Regarding Ruby, there was speculation that he was part of a plot and that he had killed Oswald so that he wouldn’t expose his co-conspirators. There were also rumours that linked Ruby to the Mafia. But the Warren Commission concluded that, although he was involved in some dirty business, he wasn’t connected to any organised crime nets.
Far from bringing closure to the mystery of Kennedy’s death, the report published by the Warren Commission fuelled all kinds of conspiracy theories. Many of them focus on Cuba. According to one of the most popular hypotheses, the Cuban government was the intellectual author of the crime, a claim that Fidel Castro rejected. Another theory maintains that the crime was perpetrated by anti-Castro collectives that were upset because Kennedy hadn’t supported the Bay of Pigs failed invasion. These theories are rooted in Oswald’s interest in visiting Cuba, and in his contact with pro-Castro organisations. Another theory —that involves Ruby in Kennedy’s assassination— suggests that the Mafia wanted to eliminate the president as a response to the efforts of his brother, Attorney General Robert F. Kennedy, to eradicate organised crime. And some even assured that it was Lyndon Johnson himself who orchestrated the murder to clear his own path to the presidency.
In 1975, twelve years after Kennedy’s death, the footage of the moment of the assassination started to be examined again. The images seemed to indicate that one of the bullets had been shot at Kennedy from the front, and not from the back. This meant that Oswald could not have acted alone. The theory shook the case again. At the same time, news that the CIA had hidden information from the Warren Commission came out. The House Select Committee on Assassinations was created then to clarify the facts. After analysing the proof, the committee concluded that the implication of the USSR or Cuba in the murder could not be proven; but it revealed some new, crucial evidence: a sound tape recorded by the microphone of a policeman showed that there had been four shots; three of them had been fired by Oswald, and one more was fired from Dealey Plaza. Based on this acoustic proof, the committee confirmed that there were two shooters and that the assassination had probably been plotted. Still, some critics doubted the reliability of the evidence, and the credibility of the committee ended up compromised.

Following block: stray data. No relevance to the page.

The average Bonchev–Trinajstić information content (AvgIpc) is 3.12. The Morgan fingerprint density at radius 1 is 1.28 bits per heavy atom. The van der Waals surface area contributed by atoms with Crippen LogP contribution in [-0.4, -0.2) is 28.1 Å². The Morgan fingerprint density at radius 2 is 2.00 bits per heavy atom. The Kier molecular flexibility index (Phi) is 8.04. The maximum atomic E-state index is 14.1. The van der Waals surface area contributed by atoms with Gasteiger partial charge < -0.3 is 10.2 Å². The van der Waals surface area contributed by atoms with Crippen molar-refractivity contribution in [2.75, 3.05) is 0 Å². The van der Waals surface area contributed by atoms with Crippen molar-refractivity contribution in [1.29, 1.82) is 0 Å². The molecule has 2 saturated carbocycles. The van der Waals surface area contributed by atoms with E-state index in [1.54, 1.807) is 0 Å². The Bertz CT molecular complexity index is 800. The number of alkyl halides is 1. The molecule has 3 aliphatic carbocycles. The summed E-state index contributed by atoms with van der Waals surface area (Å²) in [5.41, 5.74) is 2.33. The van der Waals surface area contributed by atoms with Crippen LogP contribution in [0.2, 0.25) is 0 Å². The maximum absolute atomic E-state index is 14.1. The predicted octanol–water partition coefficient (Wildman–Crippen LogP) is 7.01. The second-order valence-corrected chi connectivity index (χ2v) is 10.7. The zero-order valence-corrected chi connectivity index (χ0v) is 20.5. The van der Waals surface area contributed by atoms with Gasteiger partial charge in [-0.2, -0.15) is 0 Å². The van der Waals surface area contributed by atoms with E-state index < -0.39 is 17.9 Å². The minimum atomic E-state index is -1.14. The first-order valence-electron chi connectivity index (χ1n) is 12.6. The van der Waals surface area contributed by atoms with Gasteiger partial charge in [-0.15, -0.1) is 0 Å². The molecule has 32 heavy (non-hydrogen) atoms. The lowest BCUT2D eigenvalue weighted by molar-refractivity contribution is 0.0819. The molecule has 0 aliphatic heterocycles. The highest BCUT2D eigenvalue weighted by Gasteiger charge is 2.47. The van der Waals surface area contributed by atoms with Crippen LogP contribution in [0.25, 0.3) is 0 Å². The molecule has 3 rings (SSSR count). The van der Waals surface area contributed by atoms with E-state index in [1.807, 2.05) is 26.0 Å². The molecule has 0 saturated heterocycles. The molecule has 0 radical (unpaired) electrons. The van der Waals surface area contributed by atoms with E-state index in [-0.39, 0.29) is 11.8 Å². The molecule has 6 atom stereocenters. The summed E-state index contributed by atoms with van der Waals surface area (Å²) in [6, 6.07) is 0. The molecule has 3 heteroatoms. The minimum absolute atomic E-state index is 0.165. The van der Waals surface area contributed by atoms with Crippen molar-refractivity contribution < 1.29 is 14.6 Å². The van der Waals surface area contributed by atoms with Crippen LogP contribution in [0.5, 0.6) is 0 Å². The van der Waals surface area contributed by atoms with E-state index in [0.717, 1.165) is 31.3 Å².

The release of Oliver Stone’s film JKF, in 1991, raised a new wave of speculation about the case. Then, the US Congress created the Assassination Records Review Board, an independent body that analysed, declassified, and published millions of secret documents written by the Warren Commission, the FBI, the CIA, and others, about Kennedy’s murder. The board also passed a law stating that all the documents related to the case would be declassified in twenty-five years. In 2017, when the deadline was near, then-President Trump effusively anticipated the great disclosure. But then, the CIA and the FBI requested the White House to eliminate several hundred documents in the interest of national security. Trump reluctantly accepted, but about two thousand and nine hundred unseen documents were still released. One of those documents suggested that Oswald was planning to flee to the Soviet Union after the assassination, and that he had travelled to Cuba to get the paperwork for the trip done. There is another document that contradicts the Warren Commission, assuring that Jack Ruby was in Dealey Plaza when the shots were fired; if this was true, the theory that connects Ruby to the Mafia could gain prominence. In the following years, the US government continued to declassify documents, and in late 2022 the White House declared that ninety-seven per cent of the documents of the case were now public. Experts and historians will need several years of study of these documents, though, before they can reveal all the secrets they hide.
Seventy years later, Kennedy’s assassination continues to spark interest, as some conspiracy theories are revived on a cyclical basis, and some new ones emerge. The US government has been trying to transmit a feeling of transparency about the case for decades, commissioning new investigations and declassifying documents. But every new investigation carried out has found thousands of critical voices eager to question every little detail of every possible theory. What is certain is that Kennedy’s assassination, the most famous political crime in the 20th century, is and will remain an endless source of doubts, controversy, and speculation.